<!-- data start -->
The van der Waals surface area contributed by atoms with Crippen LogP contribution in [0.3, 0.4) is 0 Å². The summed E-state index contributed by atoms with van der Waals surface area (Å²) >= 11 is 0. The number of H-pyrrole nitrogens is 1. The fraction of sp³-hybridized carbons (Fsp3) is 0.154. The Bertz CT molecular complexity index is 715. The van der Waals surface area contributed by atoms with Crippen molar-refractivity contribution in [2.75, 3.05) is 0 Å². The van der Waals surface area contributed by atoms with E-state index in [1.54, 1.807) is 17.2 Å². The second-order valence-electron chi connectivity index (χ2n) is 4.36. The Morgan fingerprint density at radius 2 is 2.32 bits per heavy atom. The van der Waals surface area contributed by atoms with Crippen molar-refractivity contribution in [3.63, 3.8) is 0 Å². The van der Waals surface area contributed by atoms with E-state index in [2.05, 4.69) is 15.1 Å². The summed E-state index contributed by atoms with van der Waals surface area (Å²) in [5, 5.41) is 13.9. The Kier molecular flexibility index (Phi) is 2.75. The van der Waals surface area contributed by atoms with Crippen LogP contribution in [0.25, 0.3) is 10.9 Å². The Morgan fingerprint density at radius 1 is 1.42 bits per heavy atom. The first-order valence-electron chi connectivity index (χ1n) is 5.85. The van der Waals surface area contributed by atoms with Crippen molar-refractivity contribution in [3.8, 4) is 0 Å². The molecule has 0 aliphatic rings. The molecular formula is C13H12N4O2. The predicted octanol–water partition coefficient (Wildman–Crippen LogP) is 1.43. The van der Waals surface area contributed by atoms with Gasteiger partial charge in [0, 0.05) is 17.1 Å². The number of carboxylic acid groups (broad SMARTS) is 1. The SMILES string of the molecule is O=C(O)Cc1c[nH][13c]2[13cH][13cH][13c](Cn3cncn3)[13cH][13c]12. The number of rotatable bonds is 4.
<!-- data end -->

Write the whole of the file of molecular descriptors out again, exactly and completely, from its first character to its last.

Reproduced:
The van der Waals surface area contributed by atoms with Crippen LogP contribution in [0.3, 0.4) is 0 Å². The summed E-state index contributed by atoms with van der Waals surface area (Å²) >= 11 is 0. The number of H-pyrrole nitrogens is 1. The fraction of sp³-hybridized carbons (Fsp3) is 0.154. The Bertz CT molecular complexity index is 715. The van der Waals surface area contributed by atoms with Crippen molar-refractivity contribution in [2.75, 3.05) is 0 Å². The van der Waals surface area contributed by atoms with E-state index in [1.54, 1.807) is 17.2 Å². The second-order valence-electron chi connectivity index (χ2n) is 4.36. The Morgan fingerprint density at radius 2 is 2.32 bits per heavy atom. The van der Waals surface area contributed by atoms with Crippen molar-refractivity contribution in [3.63, 3.8) is 0 Å². The van der Waals surface area contributed by atoms with E-state index in [2.05, 4.69) is 15.1 Å². The summed E-state index contributed by atoms with van der Waals surface area (Å²) in [5, 5.41) is 13.9. The Kier molecular flexibility index (Phi) is 2.75. The van der Waals surface area contributed by atoms with Crippen LogP contribution in [0.25, 0.3) is 10.9 Å². The Morgan fingerprint density at radius 1 is 1.42 bits per heavy atom. The first-order valence-electron chi connectivity index (χ1n) is 5.85. The van der Waals surface area contributed by atoms with Crippen molar-refractivity contribution in [3.8, 4) is 0 Å². The molecule has 0 aliphatic rings. The molecular formula is C13H12N4O2. The predicted octanol–water partition coefficient (Wildman–Crippen LogP) is 1.43. The van der Waals surface area contributed by atoms with Gasteiger partial charge in [0, 0.05) is 17.1 Å². The number of carboxylic acid groups (broad SMARTS) is 1. The SMILES string of the molecule is O=C(O)Cc1c[nH][13c]2[13cH][13cH][13c](Cn3cncn3)[13cH][13c]12. The number of rotatable bonds is 4.